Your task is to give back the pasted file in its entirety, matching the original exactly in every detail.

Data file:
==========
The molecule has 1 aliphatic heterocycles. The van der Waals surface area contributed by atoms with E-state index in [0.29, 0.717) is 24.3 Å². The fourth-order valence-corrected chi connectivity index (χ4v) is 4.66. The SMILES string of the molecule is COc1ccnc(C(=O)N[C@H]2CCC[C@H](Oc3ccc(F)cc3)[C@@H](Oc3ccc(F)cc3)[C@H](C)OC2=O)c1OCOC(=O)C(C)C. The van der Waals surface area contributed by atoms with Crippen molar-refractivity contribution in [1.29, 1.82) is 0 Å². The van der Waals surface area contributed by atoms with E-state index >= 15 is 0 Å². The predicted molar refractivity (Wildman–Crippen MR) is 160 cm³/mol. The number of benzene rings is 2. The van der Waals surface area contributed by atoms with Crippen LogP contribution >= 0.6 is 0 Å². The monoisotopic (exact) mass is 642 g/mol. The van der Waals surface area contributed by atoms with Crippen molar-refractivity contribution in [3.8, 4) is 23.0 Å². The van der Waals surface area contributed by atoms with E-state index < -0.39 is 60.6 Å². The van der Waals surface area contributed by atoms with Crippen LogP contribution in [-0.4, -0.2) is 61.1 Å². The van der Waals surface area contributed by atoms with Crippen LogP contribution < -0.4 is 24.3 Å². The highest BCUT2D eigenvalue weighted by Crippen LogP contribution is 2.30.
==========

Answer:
The molecule has 1 aliphatic heterocycles. The van der Waals surface area contributed by atoms with E-state index in [0.29, 0.717) is 24.3 Å². The fourth-order valence-corrected chi connectivity index (χ4v) is 4.66. The SMILES string of the molecule is COc1ccnc(C(=O)N[C@H]2CCC[C@H](Oc3ccc(F)cc3)[C@@H](Oc3ccc(F)cc3)[C@H](C)OC2=O)c1OCOC(=O)C(C)C. The van der Waals surface area contributed by atoms with Crippen molar-refractivity contribution in [1.29, 1.82) is 0 Å². The van der Waals surface area contributed by atoms with E-state index >= 15 is 0 Å². The predicted molar refractivity (Wildman–Crippen MR) is 160 cm³/mol. The number of benzene rings is 2. The van der Waals surface area contributed by atoms with Crippen LogP contribution >= 0.6 is 0 Å². The monoisotopic (exact) mass is 642 g/mol. The van der Waals surface area contributed by atoms with Crippen molar-refractivity contribution in [3.8, 4) is 23.0 Å². The van der Waals surface area contributed by atoms with E-state index < -0.39 is 60.6 Å². The van der Waals surface area contributed by atoms with Crippen LogP contribution in [-0.4, -0.2) is 61.1 Å². The van der Waals surface area contributed by atoms with Crippen LogP contribution < -0.4 is 24.3 Å². The highest BCUT2D eigenvalue weighted by Crippen LogP contribution is 2.30.